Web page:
IN THE DOGHOUSE? CRITICISM DOGS FIREHOUSE
(Tuesday, June 9, 1992
Section: Local Page: 1B)
WORTHINGTON, Mercury News Staff Writer
Sculptor Lori Kay affectionately calls her cast
bronze dog Fido. Critics of the piece call it road kill. The jagged-edge
sculpture of a dog with a front paw on a fire ladder has set off
a small blaze of controversy since it was installed a few weeks
ago on the front lawn at Fremont Fire Station No. 5 in Warm Springs.
It's a taxpayer-financed piece -- and that makes every Fremont
resident an art critic. Under the city's "Art in Public Places"
policy, 1 percent of the construction costs of new public buildings
is set aside for art. The sculpture cost about $11,000, including
lighting and installation at the station at Hackamore Lane and
Warm Springs Boulevard. ''We don't understand why money is being
spent on art for the station in time of budget cuts," Capt. Scott
Amsbaugh said. "The concept (of the dog) is all right. Everybody's
got poetic license, some kind of latitude. The artist certainly
took it." Kay is philosophical about artistic dialogue with the
firefighters: "Whatever they say, it's valid. Some of them say
they like the concept, but not the sculpture itself." ''Half of
them like it, half of them hate it," she said with a sigh Monday.
"People aren't used to seeing a shell (of a figure). They expect
bronze to be solid." Firefighter Dan Viscarra put it another way:
"They should have left it as a nice warm dog going up a ladder.
They shouldn't have blown it up." To Kay, the dog's peeled-back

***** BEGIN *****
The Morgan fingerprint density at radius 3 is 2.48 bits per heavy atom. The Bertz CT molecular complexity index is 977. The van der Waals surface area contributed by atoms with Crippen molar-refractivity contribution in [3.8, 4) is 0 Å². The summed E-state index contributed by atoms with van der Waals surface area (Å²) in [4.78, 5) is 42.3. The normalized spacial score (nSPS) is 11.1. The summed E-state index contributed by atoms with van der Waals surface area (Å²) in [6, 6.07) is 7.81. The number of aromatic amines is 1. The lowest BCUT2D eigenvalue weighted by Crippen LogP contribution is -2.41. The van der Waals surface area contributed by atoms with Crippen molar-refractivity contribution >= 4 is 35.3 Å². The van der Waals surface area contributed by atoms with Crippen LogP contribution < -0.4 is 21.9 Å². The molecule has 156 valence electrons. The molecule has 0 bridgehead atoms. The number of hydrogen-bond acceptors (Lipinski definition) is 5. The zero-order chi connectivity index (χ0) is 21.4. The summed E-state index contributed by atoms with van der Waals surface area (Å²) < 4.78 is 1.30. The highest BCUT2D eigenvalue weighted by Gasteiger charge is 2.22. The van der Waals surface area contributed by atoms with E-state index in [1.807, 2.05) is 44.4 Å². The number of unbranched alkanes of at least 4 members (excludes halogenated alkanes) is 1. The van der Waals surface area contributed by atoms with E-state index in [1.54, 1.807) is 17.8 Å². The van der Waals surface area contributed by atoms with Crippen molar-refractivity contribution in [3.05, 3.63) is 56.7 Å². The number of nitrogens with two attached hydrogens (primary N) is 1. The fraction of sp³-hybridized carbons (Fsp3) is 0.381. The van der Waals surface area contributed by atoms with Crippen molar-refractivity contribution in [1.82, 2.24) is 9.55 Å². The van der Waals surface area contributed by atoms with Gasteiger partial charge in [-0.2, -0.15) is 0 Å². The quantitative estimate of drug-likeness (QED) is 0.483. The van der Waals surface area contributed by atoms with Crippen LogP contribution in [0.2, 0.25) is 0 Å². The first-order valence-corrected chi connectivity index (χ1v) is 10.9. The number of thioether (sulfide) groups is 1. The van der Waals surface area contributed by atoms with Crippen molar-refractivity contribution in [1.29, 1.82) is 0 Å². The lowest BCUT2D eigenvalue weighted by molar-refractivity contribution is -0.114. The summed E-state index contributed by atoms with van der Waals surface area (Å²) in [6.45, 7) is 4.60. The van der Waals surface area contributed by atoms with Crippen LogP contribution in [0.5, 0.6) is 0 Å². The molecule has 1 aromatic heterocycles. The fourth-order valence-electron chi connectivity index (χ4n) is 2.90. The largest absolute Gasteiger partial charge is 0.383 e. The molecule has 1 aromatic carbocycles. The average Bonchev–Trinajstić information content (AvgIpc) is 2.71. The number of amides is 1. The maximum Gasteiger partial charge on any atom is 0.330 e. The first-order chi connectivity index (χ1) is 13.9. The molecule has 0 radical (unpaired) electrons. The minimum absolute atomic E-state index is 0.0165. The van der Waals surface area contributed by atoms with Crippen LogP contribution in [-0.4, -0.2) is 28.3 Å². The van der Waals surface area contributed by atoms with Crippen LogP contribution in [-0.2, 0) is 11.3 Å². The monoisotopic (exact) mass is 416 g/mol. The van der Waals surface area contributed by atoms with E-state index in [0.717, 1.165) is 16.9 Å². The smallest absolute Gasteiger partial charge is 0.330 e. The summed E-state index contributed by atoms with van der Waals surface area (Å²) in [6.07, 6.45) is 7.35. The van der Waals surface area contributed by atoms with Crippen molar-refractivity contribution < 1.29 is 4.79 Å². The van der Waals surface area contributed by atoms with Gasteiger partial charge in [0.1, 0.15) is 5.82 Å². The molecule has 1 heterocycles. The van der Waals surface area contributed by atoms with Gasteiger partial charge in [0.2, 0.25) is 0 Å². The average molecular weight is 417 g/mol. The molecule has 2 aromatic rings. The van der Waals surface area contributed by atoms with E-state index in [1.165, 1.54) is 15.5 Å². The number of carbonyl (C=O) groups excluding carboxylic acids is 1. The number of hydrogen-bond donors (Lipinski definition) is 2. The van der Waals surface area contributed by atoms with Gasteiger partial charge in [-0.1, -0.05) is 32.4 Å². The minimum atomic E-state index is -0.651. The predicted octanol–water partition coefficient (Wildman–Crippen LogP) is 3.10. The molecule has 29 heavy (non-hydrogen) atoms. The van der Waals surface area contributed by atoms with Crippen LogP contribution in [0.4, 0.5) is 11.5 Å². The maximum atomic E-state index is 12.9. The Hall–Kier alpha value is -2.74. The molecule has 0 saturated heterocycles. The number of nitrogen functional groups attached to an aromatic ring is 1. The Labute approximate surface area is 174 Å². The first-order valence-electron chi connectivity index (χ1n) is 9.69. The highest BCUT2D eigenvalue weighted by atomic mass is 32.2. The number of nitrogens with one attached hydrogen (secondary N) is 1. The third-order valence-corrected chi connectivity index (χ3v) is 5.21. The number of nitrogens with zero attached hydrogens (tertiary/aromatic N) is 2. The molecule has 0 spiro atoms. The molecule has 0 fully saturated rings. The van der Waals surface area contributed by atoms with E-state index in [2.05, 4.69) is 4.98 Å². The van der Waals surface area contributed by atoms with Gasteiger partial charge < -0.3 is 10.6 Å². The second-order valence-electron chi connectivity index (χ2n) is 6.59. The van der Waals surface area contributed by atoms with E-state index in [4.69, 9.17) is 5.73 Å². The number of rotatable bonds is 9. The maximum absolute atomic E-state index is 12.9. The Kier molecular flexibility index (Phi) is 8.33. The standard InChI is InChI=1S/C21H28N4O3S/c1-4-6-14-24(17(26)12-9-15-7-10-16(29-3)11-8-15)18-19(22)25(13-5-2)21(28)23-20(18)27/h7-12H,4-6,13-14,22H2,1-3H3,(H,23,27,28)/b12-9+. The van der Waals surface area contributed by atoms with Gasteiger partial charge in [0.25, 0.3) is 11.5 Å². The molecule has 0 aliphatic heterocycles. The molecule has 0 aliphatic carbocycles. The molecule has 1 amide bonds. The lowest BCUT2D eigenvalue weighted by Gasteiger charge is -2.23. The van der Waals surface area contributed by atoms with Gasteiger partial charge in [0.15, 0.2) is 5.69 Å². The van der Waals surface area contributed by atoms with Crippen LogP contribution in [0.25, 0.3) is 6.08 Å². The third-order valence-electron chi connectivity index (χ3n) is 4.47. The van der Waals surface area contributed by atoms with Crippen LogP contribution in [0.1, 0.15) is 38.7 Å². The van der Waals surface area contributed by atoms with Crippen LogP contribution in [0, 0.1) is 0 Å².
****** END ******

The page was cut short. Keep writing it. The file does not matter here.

edges and hollow center evoke openness and flight. Titled "Flight
IV," the fire station piece is one of a "Flight" series by the
Burlingame sculptor. It's the first public commission for Kay,
30, who has been casting bronze 11 years and has shown extensively
in Northern California and New York. The artist was chosen two
years ago by the city's art review board, then approved by the
city council. At the time, artists were chosen to create works
for three new fire stations. ''We wanted something unique for
each station -- something related to firefighting," said Paula
Artac, who was board chairwoman at the time. "Hers had a traditional
element but was handled in a contemporary way." Kay is working
this week to finish a smaller indoor wall piece, "Flight V," at
the same fire station. In cast stone, it follows the same theme
of fire dog and ladder and will cost $3,000. Since 1987, the city
has bought art for nine sites for $160,130. "Phoenix," a stainless
steel sculpture by artist James T. Russell, will be installed
at Fire Station No. 9 on Stevenson Place near the city softball
fields by early July. The cost is $15,000. Other fire station
art includes the $11,000 "Drought Fountain" by Robert Feldman
at Station No. 10 on Deep Creek Road and the $12,000 "Firefighters"
(sometimes called "Casper the Friendly Ghost" for its off-white
finish) at Station No. 4, Pine Street and Paseo Padre Parkway.
SAN JOSE MERCURY NEWS